And who will pay those higher costs? Don’t kid yourself. You will.

And that’s another thing our Congressman failed to mention during his performance last Wednesday evening.

You hired him. You can fire him.

Mark Zaccaria is a resident of North Kingstown, RI, where he runs a small marketing firm. He is a former member of the North Kingstown Town Council. He and his wife, Ruth, have been married for 34 years. They have three grown children who are all residents of the state. Learn more about Mark’s candidacy for congress at the web site:

Silencing "Sectarian Extremists"

Justin Katz

Dan Yorke has posted his conversation with gay activist Susan Heroux, who has been calling on the governor to withdraw from a speaking engagement with the Massachusetts Family Institute. Yesterday, Dan raised the issue with Governor Carcieri.

In between, RI Democrat Party Chairman Bill Lynch called in to discuss his press release proclaiming Carcieri a "sectarian extremist" for supporting such a group. What Lynch managed to clarify is that his willingness to raise the rhetoric to that level of heat — indeed, this entire controversy — is based on no additional information than the existence of this paragraph on the group's Web site:

MFI does not consider homosexual behavior to be merely an alternate lifestyle or sexual "preference"; it is an unhealthy practice and destructive to individuals, families and society. Our compassion for those plagued by same-sex attraction compels us to support the healing of those who wish to change their behavior. MFI strongly opposes any efforts by political activists to normalize homosexual behavior and all attempts to equate homosexuality with benign characteristics such as skin color, or the "gay rights" movement with the civil rights movement.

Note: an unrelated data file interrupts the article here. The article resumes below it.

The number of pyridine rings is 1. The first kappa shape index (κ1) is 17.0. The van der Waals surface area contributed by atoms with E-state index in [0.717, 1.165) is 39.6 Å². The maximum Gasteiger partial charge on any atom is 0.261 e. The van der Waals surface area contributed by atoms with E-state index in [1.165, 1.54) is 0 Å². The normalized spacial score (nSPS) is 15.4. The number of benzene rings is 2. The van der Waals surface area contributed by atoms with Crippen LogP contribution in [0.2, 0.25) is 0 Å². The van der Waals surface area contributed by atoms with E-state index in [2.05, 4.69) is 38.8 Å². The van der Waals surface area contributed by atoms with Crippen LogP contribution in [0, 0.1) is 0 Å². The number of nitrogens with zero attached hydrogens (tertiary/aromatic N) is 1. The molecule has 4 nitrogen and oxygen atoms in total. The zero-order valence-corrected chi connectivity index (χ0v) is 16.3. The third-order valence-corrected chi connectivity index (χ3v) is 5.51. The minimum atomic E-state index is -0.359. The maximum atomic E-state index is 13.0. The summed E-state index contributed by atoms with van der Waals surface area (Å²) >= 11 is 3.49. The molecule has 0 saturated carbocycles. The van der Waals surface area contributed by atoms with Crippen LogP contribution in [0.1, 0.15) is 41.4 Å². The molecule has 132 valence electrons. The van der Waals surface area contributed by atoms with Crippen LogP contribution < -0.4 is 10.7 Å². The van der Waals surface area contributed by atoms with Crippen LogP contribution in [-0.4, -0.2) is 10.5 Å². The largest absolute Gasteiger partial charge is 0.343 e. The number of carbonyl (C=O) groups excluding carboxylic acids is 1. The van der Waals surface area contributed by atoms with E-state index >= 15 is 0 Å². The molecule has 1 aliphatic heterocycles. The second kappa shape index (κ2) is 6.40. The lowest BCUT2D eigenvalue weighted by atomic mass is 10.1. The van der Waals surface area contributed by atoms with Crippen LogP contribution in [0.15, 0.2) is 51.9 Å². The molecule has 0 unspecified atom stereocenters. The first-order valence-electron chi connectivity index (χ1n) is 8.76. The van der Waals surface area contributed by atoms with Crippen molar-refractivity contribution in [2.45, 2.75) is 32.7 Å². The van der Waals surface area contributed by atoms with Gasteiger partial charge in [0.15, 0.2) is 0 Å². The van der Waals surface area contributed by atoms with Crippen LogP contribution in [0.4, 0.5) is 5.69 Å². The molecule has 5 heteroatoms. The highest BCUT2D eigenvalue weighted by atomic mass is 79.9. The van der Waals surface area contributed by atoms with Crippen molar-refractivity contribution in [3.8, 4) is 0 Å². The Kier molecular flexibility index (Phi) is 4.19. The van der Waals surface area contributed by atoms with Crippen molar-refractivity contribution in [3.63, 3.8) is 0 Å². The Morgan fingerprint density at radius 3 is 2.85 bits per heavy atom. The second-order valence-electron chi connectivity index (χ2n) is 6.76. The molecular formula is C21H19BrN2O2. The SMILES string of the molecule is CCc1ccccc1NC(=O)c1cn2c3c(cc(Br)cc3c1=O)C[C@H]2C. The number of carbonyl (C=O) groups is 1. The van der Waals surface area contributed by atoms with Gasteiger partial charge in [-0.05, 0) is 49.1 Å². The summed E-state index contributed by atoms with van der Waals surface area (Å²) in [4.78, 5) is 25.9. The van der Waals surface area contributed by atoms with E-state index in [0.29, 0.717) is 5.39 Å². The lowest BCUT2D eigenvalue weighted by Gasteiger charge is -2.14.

Those stirring up the issue have offered no evidence that the Massachusetts group actively introduces opposition to homosexuality for public debate as an aggressive campaign to turn back the clock. Their stance is wholly defensive. Indeed, the only current action in this area that I found on their Web site was opposition to a bill that would give men the right to enter women's facilities (such as bathrooms, locker rooms, and "single sex residential facilities like emergency shelters") provided they're dressed as women. This is sectarian extremism?

Regarding the mention of attempts to "normalize" homosexuality, the example on the Family Institute's Web site is a program by the Gay, Lesbian and Straight Education Network (GLSEN) to indoctrinate school children to, for example, avoid using gendered pronouns, hold "drag show" fundraisers, and be familiar with sexual reassignment surgery (PDF).

As I suggested when I called in to Dan's show on Tuesday, Susan Heroux's complaint against MFI's position "against gay people living as gay people" is a matter of defense of tradition, not attempts to impose a way of life on individual citizens. The whole campaign on the left, now including the RI Democrat Party, is to delegitimize such defense. (To put the issue in context, it would be interesting to know Lynch's position on unisex bathrooms and drag shows in public schools.)